Despite issues that kept voters at many Tippecanoe County polling places from voting at 6 a.m. today, the county’s election board has voted not to extend the hours the polls will be open.
“The county election board met this morning and reviewed the information regarding issues at the startup of the day and agreed it was not significant enough that it merited extending voting hours at all locations,” Clerk Christa Coffey says.
Coffey says the issues affected about half of the county’s 18 vote centers, including Federated Church and Morton Center in West Lafayette, as well as Evangelical Covenant Church, Outpost Catering and Fire Station #5 in Lafayette.
Voters tell WBAA the issues lasted most of the first hour the polls were open. But Coffey says that wasn’t enough to justify keeping the polls open later this evening.
“If someone chose to stand in line or to leave a line, there were other options available to them,” Coffey says.
Purdue University political science professor Patricia Boling was one of the people who left the line at Federated Church. She says one reason she did so was that there was little communication to voters about the problem or possible remedies.
“Information was sparse," Boling says. "We were not told, in a straightforward way, ‘well our computers are down, but if you go to [Purdue Memorial Union], you can vote.’ We were not told that.”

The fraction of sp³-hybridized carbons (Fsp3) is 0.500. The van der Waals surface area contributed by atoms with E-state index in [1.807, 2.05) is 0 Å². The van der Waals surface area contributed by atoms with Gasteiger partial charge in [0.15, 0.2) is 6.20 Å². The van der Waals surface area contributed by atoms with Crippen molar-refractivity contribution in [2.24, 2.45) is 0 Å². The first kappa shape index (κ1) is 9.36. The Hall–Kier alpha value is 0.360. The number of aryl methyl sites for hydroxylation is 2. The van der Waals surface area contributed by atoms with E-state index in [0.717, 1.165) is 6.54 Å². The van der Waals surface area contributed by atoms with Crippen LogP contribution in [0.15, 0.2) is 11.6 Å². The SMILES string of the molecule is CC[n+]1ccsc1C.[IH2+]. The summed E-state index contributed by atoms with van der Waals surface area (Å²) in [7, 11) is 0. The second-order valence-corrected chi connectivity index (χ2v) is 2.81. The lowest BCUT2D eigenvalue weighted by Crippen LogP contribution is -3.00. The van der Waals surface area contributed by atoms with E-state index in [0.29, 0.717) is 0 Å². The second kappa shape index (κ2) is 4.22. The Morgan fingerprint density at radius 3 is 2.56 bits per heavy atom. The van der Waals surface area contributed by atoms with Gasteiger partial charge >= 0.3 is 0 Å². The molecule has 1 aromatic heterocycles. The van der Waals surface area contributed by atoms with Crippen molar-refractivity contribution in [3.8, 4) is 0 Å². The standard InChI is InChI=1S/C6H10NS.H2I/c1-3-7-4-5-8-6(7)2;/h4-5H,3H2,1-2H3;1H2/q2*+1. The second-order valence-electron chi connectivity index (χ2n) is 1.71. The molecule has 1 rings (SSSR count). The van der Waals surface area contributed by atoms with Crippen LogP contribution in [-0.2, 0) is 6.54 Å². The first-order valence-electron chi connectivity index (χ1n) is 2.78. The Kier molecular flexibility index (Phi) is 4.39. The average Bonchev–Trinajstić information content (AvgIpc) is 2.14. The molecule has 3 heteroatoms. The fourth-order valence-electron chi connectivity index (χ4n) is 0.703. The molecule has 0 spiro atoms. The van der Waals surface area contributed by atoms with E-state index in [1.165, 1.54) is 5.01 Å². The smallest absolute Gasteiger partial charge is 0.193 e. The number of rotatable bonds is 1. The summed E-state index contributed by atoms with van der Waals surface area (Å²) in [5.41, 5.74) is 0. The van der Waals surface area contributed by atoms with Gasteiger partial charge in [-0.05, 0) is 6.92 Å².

Boling says voters often have only a small window of time in their day when they can vote, so delays experienced by early morning voters might mean some people aren’t able to cast ballots on Election Day.
“I think people should be raising hell about this. This is really kind of not a very pro-small-d-democratic decision,” Boling says.
Coffey says voters in line when the polls close at 6 p.m. will be able to have their tallies counted.
Election Board Again Looks The Other Way
It's not the first time this election year when the county's election board has chosen to wave off an issue with the political process.
During the Republican primary for sheriff, when West Lafayette Police Chief Jason Dombkowski admitted he'd improperly used a cell phone partially paid for by the City of West Lafayette for campaign purposes, the Election Board used procedural sleight-of-hand to avoid addressing the issue, beginning the process of sending it to Tippecanoe County Prosecutor Pat Harrington (also a Republican, like Dombkowski and Election Board Chair Randy Vonderheide) but seeing that vote fail due to the lack of a second from the panel.
At the time, Vonderheide told WBAA: "I have personally some difficulty seeing that it would affect the election. But that’s not my decision to make. I make my decision in the voting booth.”
Those are the same voting booths which have now seen issues on the day of the general election, and which Vonderheide's group chose not to keep open past 6 p.m.